Saturday, November 1, 2014
“I never planned on being a poet,” swears Elizabeth Schultz, a retired Kansas University professor of English whose three most recent books of poetry were released this year to critical acclaim.
It’s one of those perfectly crisp fall days, and Schultz, 78, is sharing a loveseat with Bruce, her 12-year-old gray domestic shorthair and constant writing companion, in a sun-dappled alcove just off the living room of her Lawrence home.
Dozens of books are scattered and stacked atop a nearby coffee table, and quite a few of them are her own work.
Over the span of little more than a decade, Schultz has published a collection of short stories, a memoir, a collection of essays and five books of poetry — a prolific body of work for any author, especially one who only began writing after reaching age 60.
The past year has been especially busy for the sprightly Schultz, who published three new collections of poetry in 2014.
Schultz will read selections from those works — “The Sauntering Eye,” “Mrs. Noah Takes the Helm” and “The Quickening” — Thursday evening at the Raven Book Store, 6 E. Seventh St.
“We at the Raven are so grateful for Beth's support and encouragement and her active role in the whole of the arts community in Lawrence,” says Raven owner Heidi Raak in an email. “She is a prolific author, a scholar, a voracious reader and an outspoken advocate for books and reading.”
A longtime fixture of the Lawrence arts community, Schultz has remained involved with the Lawrence Arts Center and the Spencer Museum of Art (where she still serves on the board of directors) long after her retirement. She helped establish the annual Langston Hughes Creative Writing Award as well as the Elizabeth Schultz Environmental Fund, which supports local efforts in preservation and environmental education.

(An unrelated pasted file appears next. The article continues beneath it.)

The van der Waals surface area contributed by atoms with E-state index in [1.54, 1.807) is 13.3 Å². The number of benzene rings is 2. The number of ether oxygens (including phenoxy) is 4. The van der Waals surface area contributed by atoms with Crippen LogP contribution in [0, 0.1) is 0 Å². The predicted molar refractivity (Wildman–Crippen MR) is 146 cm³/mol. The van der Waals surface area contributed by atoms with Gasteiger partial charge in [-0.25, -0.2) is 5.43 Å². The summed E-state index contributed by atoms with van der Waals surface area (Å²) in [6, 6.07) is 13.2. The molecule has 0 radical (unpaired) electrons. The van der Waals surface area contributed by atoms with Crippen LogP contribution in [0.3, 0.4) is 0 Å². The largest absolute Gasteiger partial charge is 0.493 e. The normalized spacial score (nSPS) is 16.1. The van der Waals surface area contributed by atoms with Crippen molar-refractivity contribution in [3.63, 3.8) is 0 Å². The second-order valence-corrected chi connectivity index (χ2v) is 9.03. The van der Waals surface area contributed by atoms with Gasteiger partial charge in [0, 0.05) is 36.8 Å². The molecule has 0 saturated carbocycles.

If you go
What: Elizabeth Schultz reading
Where: The Raven Book Store, 6 E. Seventh St.
When: Thursday at 7 p.m.
But over the past few years, she’s people have begun to recognize her as something new entirely — a writer and a poet.
Schultz, a professor emeritus of English at Kansas University and one of the world’s foremost scholars on Herman Melville and "Moby Dick," made the “unexpected” decision to write her first non-academic work shortly before retiring from teaching in 2001. The resulting memoir, “Shoreline: Seasons at the Lake,” recollects childhood summers spent at her family’s cottage along the shores of Higgins Lake in northern Michigan.
The book is also partly a biography of Schultz’s late mother, who vacationed at the same spot as a girl.
“Thinking about her is to remember this place,” she says.
Inspired by those memories and the raw beauty of her home state’s shorelines, Schultz found herself using adjectives — lush descriptors for colors and sounds — that she says weren’t necessarily encouraged in scholarly writing.
“I felt as if I was a faucet that had been frozen and suddenly began to thaw, and the words just gushed out,” she remembers telling her friend and fellow author Mary Wharff. “I loved being able to write in a way that allowed me to draw on the deep, deep well of our language.”
Poetry soon followed, and before she knew it, Schultz was writing “a poem a day.” It’s a routine she has practiced, mostly without fail, ever since.
To Schultz, a lifelong reader, writing is therapeutic — especially in the case of her most recent work, “The Quickening.”
The book of poetry is a “deeply personal” account of what it means to grow up female, says Schultz, who drew heavily from being raped at age 8 and her subsequent struggles with sexuality.
In one of the book’s earliest poems, “Just the Facts,” Schultz describes the immediate aftermath of the assault — a medical examination, a police report, a man who “tempted her with ice cream behind the lilac bushes” on her way home from school one day.
“I attempted to put a group of poems together how a life can come out of darkness into light, how we can flourish against the odds,” Schultz says. “I think people through asking themselves questions, by being committed to learning, can come into the light.”
It’s hasn’t always been easy to talk about, admits Schultz, but after 70 years, she feels ready to share her story with a more public audience.
Schultz’s longtime friend Susan Tate, executive director of the Lawrence Arts Center, will be among the crowd Thursday evening at the Raven.
She says her decade-long friendship with Schultz has taught her that anything is possible.
“The title of ‘The Quickening’ is something that means ‘coming to life,’” Tate says. “That’s Beth every day. She brings others with her into life.”